Opel plans to implement the LED lighting matrix in its vehicles over the next few years.
Watch a video of it in action after the break.
When Opel/Vauxhall first announced that its Ampera plug-in hybrid electric vehicle would participate in the 13th International Monte Carlo Rally for alternative energy vehicles, it made a point to challenge the Tesla Roadster, which won the previous two years.
Completing the racing stages from Annecy-le-Vieux to Monte Carlo from March 22 through 25, the Opel Ampera of Bernard Darniche and Joseph Lambert finished in first place, winning the Ampera’s inaugural Monte Carlo Rally. Following the leading Ampera, three more crossed the line to finish in the top 10.
A total of 130 competitors from 30 manufacturers took part in the Monte Carlo Rally, including a total of seven Amperas, the Renault Fluence Z.E., Tesla Roadster, Mitsubishi i-MiEV, Volkswagen Up!, and Peugeot Ion. A test of endurance for alternative propulsion, teams were judged based on energy usage at a steady speed via a ratio formula that accounted for vehicle weight, CO2 emission, energy density of the fuel and its consumption.
According to French rally co-pilot Joseph Lambert, “The sophisticated technology of the Ampera was always reliable and enabled our tremendous success.”
“The Ampera’s success in this versatility contest under very challenging conditions proves its impressive balance between durability and fuel efficiency. This underscores our leadership role in the field of alternative propulsion,” Vauxhall/Opel director of E-mobility Enno Fuchs said.
GALLERY: Monte Carlo Rally Opel Ampera
But it appears that GM executives can let out a sigh of relief, as the European counterpart, the Opel Ampera, has broken the 7,000 order mark and is nearly sold out until year’s end in Europe. The Ampera was recently named European Car of the Year which was no huge surprise considering the Nissan Leaf took the honor in 2011.
“We are extremely pleased with the continuing demand for our Ampera,” said Enno Fuchs, Opel’s e-mobility launch director. “This news shows us that our sales target of 10,000 units for 2012 is well within reach.”
What’s interesting now is how quickly Opel will be able to fulfill those orders considering GM shut down production for five weeks. The automaker began delivering Amperas to customers in February and according to Opel, deliveries are “going according to plan.” Interestingly enough, many of the Europeans purchasing the Ampera are switching from luxury brands such as BMW, Audi, and Mercedes-Benz stating that the Ampera’s “cutting-edge technology” is what’s enticing.
[Source: Plug In Cars]
Entering the Monte Carlo Rally for Alternative Energy Vehicles, the six Amperas will race against 150 other green cars in a series of stages starting March 22 from Annecy-le-Vieux, to Clermont-Ferrand, Luganu, and finally finishing three days later at Monaco.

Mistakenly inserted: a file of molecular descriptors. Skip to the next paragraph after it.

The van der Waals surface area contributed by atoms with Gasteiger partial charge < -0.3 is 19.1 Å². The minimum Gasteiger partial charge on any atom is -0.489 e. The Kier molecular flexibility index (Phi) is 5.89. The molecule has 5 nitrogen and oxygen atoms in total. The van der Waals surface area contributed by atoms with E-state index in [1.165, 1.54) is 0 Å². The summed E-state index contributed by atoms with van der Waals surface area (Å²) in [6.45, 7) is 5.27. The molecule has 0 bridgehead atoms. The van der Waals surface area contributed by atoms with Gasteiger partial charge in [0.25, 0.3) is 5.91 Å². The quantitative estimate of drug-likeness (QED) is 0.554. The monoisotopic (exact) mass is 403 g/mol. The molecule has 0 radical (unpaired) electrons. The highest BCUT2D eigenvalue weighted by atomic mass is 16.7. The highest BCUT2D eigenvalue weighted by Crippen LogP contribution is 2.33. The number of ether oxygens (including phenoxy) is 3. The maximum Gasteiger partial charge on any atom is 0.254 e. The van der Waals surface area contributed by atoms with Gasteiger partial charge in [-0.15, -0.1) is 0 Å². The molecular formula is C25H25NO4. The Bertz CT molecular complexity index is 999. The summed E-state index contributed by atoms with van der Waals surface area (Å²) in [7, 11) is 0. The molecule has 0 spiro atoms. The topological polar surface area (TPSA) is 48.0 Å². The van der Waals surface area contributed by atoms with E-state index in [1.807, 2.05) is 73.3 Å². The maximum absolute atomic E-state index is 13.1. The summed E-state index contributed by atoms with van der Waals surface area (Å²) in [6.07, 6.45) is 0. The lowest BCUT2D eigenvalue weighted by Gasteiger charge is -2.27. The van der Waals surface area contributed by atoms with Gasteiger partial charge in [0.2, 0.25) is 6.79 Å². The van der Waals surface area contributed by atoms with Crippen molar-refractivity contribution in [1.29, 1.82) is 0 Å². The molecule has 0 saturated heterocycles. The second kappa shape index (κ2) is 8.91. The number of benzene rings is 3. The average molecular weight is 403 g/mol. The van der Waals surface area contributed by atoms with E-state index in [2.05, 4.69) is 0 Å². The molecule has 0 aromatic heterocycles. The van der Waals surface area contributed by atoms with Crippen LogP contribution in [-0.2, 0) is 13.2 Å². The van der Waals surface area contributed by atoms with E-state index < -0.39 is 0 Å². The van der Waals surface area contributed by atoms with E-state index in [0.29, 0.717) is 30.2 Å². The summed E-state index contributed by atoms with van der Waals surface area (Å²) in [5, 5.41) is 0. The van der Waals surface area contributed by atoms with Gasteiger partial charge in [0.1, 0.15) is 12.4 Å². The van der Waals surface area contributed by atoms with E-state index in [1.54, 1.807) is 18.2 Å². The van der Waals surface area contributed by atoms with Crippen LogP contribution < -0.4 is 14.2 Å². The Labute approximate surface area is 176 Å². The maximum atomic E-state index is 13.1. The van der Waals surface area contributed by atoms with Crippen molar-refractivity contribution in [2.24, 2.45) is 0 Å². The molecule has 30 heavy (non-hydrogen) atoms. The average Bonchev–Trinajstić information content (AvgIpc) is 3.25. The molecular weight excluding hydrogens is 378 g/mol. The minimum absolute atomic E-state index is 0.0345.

Regulations for this competition dictates that a car must emit less than 115g/km of CO2 in order to participate. While not as exciting as the WRC event, the Alternative Energy competition can be just as challenging to tackle. The goal is to cover the race distance, maintain a constant speed, all while using as little energy as possible.
The Tesla Roadster emerged victorious at the Monte Carlo rally twice in a row. Intent on giving Tesla a run for its money, the Opel Ampera features an electric motor that drives the wheels and a conventional gasoline engine that kicks in to generate electricity once the battery depletes. The Ampera’s system is prepared to deliver 150 hp and 273 lb.-ft. of instant torque, good for a 0-62 mph time of approximately 9 seconds and a top speed of 100 mph.
German automaker Opel revealed the specifications and pricing on its hot new OPC today which has us hoping it might, in some form, make it to the U.S. market.
That might seem like a pipe dream, but the GM-owned company already has its hands in the American market by way of the Buick Regal, which since 2009 has essentially been, well, a re-badged Opel. The 2.0-liter turbocharged powerplant in the OPC packs 277 hp and 295 lb-ft of torque in a stylish body that could probably have a home in our sport compact market. The Opel OPC rungs from 0-100 km/h (62 mph) in six seconds and has a top speed of 155 mph.
Riding on a FlexRide chassis, Opel incorporated a mechanical limited-slip differential and high performance struts (HiPerStruts) for the front-wheel drive sports car. Two driving modes are available: Sport and OPC. On the inside, Opel outfits the OPC interior with race seats, incorporating weight-saving material seen for the first time in a production vehicle. In total, each seat weighs 45 percent less than a conventional one and still boasts up to 18 different configurations.
The OPC will launch in Germany this spring with a starting price of around $44,890 (€34,250) including value-added tax.
If the performance parts aren’t enough to pique interest, it might be worth nothing that the Astra OPC recently endured a 6,213-mile test on the Nürburgring which equates to 111,846 miles in a normal driving environment. You can watch a video of the car below.
GALLERY: Opel Astra OPC